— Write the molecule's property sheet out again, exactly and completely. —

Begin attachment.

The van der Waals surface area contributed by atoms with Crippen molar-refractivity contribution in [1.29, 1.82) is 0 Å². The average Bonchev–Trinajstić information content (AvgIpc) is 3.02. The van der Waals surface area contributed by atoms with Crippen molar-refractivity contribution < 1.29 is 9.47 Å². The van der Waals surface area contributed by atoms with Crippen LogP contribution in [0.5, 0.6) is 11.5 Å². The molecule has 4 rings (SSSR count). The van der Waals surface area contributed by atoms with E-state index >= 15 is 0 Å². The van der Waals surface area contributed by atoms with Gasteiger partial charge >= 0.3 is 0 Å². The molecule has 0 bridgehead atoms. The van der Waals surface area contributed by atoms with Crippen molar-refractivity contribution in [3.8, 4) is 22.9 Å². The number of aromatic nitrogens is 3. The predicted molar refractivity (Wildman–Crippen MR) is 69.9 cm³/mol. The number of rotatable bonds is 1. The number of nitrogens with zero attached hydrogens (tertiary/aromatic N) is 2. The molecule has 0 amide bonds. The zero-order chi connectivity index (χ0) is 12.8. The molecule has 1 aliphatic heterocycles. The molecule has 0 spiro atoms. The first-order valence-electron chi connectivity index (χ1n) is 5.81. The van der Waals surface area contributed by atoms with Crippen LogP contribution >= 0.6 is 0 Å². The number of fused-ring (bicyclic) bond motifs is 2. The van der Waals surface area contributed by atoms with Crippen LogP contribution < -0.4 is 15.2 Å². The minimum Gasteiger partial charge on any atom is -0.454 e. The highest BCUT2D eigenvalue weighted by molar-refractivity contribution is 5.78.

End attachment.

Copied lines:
The van der Waals surface area contributed by atoms with Crippen molar-refractivity contribution in [1.29, 1.82) is 0 Å². The average Bonchev–Trinajstić information content (AvgIpc) is 3.02. The van der Waals surface area contributed by atoms with Crippen molar-refractivity contribution < 1.29 is 9.47 Å². The van der Waals surface area contributed by atoms with Crippen LogP contribution in [0.5, 0.6) is 11.5 Å². The molecule has 4 rings (SSSR count). The van der Waals surface area contributed by atoms with E-state index >= 15 is 0 Å². The van der Waals surface area contributed by atoms with Gasteiger partial charge >= 0.3 is 0 Å². The molecule has 0 bridgehead atoms. The van der Waals surface area contributed by atoms with Crippen molar-refractivity contribution in [3.8, 4) is 22.9 Å². The number of aromatic nitrogens is 3. The predicted molar refractivity (Wildman–Crippen MR) is 69.9 cm³/mol. The number of rotatable bonds is 1. The number of nitrogens with zero attached hydrogens (tertiary/aromatic N) is 2. The molecule has 0 amide bonds. The zero-order chi connectivity index (χ0) is 12.8. The molecule has 1 aliphatic heterocycles. The molecule has 0 spiro atoms. The first-order valence-electron chi connectivity index (χ1n) is 5.81. The van der Waals surface area contributed by atoms with Crippen LogP contribution >= 0.6 is 0 Å². The number of fused-ring (bicyclic) bond motifs is 2. The van der Waals surface area contributed by atoms with Crippen LogP contribution < -0.4 is 15.2 Å². The minimum Gasteiger partial charge on any atom is -0.454 e. The highest BCUT2D eigenvalue weighted by molar-refractivity contribution is 5.78.